High school graduation feels more like the end of a prison sentence for far too many students, writes author Alexandra Robbins in the Los Angeles Times. But here's some solace for the outcasts: "The differences that cause a student to be excluded in high school are often the same traits or skills that will serve him or her well after graduation," writes Robbins. Still, that may not mean much to a lonely teenager treated like a pariah.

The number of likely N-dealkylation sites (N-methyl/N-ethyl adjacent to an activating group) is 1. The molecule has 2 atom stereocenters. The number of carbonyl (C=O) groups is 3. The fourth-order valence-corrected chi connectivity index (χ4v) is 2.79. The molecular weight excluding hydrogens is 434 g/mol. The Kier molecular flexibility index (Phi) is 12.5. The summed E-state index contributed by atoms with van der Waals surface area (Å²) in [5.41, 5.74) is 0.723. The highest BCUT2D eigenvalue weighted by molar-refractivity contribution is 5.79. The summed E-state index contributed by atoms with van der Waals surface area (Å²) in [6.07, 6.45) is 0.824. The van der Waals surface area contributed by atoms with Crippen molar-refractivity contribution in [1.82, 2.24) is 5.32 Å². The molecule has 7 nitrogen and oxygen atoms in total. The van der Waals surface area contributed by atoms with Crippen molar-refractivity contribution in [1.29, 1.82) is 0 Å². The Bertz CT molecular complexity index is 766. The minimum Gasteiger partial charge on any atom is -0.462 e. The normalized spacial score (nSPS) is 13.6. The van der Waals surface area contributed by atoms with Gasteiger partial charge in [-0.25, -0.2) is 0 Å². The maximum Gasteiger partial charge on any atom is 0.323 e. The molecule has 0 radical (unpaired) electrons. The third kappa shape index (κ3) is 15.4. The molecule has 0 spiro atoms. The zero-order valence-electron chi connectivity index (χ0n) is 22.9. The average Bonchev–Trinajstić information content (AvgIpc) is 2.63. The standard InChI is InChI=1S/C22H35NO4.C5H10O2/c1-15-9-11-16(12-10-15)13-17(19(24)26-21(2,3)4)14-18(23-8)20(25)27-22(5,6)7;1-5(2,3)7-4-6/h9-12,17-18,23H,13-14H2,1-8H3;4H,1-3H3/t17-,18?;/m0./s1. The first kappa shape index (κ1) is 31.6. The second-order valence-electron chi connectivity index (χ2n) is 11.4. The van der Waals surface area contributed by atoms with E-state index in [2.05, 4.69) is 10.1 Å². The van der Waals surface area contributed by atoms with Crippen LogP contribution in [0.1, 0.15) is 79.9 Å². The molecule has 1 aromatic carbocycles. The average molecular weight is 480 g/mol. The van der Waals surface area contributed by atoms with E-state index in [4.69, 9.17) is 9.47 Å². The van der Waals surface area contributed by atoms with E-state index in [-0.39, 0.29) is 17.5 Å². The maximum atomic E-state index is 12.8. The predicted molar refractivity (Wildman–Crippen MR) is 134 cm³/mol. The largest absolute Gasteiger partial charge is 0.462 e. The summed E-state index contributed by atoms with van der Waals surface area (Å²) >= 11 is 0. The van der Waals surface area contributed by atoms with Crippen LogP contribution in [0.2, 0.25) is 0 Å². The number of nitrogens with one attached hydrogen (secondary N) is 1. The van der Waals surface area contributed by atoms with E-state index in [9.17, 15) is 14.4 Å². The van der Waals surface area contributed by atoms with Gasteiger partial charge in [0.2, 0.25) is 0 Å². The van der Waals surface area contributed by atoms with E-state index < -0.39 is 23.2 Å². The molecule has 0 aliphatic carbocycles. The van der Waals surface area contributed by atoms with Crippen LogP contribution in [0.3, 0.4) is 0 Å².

"The most heartbreaking consequence of this treatment is that tens of thousands of students—imaginative, interesting, impressionable people—think that they have done or felt something wrong," writes Robbins. It's up to adults and schools to discourage the "in-crowd" mentality and to get the message across, before graduation, "that being different is not a problem but a strength." (Read more high school stories.)